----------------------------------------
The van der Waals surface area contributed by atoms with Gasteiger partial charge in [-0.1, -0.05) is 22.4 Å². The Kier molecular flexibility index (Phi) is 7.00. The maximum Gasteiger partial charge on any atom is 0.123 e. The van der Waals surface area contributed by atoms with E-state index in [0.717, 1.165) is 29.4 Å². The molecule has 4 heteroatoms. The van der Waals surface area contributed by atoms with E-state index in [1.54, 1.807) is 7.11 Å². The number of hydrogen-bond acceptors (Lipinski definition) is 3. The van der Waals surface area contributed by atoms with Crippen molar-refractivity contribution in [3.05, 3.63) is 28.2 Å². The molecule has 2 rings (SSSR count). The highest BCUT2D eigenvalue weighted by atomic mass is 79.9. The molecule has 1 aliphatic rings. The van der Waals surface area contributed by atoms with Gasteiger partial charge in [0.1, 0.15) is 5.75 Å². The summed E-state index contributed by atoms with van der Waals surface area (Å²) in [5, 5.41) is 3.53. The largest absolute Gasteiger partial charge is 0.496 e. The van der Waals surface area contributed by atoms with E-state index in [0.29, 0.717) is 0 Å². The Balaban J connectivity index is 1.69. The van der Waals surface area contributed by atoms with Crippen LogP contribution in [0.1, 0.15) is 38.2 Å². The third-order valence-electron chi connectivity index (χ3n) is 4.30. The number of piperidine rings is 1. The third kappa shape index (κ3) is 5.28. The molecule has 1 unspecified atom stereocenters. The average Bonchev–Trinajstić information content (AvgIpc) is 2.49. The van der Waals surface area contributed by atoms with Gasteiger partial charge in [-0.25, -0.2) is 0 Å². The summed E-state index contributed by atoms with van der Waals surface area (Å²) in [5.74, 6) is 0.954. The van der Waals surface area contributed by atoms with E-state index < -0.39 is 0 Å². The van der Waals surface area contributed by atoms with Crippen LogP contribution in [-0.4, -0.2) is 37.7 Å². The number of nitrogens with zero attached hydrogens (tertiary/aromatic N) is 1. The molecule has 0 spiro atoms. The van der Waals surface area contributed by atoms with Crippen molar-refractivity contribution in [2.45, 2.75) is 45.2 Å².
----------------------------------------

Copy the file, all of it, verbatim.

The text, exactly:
The van der Waals surface area contributed by atoms with Gasteiger partial charge in [-0.1, -0.05) is 22.4 Å². The Kier molecular flexibility index (Phi) is 7.00. The maximum Gasteiger partial charge on any atom is 0.123 e. The van der Waals surface area contributed by atoms with E-state index in [0.717, 1.165) is 29.4 Å². The molecule has 4 heteroatoms. The van der Waals surface area contributed by atoms with E-state index in [1.54, 1.807) is 7.11 Å². The number of hydrogen-bond acceptors (Lipinski definition) is 3. The van der Waals surface area contributed by atoms with Crippen molar-refractivity contribution in [3.05, 3.63) is 28.2 Å². The molecule has 2 rings (SSSR count). The highest BCUT2D eigenvalue weighted by atomic mass is 79.9. The molecule has 1 aliphatic rings. The van der Waals surface area contributed by atoms with Gasteiger partial charge in [0.1, 0.15) is 5.75 Å². The summed E-state index contributed by atoms with van der Waals surface area (Å²) in [5, 5.41) is 3.53. The largest absolute Gasteiger partial charge is 0.496 e. The van der Waals surface area contributed by atoms with E-state index in [0.29, 0.717) is 0 Å². The Balaban J connectivity index is 1.69. The van der Waals surface area contributed by atoms with Crippen LogP contribution in [0.1, 0.15) is 38.2 Å². The third-order valence-electron chi connectivity index (χ3n) is 4.30. The number of piperidine rings is 1. The third kappa shape index (κ3) is 5.28. The molecule has 1 unspecified atom stereocenters. The average Bonchev–Trinajstić information content (AvgIpc) is 2.49. The van der Waals surface area contributed by atoms with Gasteiger partial charge in [-0.25, -0.2) is 0 Å². The summed E-state index contributed by atoms with van der Waals surface area (Å²) in [5.74, 6) is 0.954. The van der Waals surface area contributed by atoms with E-state index < -0.39 is 0 Å². The van der Waals surface area contributed by atoms with Crippen LogP contribution in [-0.4, -0.2) is 37.7 Å². The number of nitrogens with zero attached hydrogens (tertiary/aromatic N) is 1. The molecule has 0 spiro atoms. The van der Waals surface area contributed by atoms with Crippen molar-refractivity contribution in [2.45, 2.75) is 45.2 Å².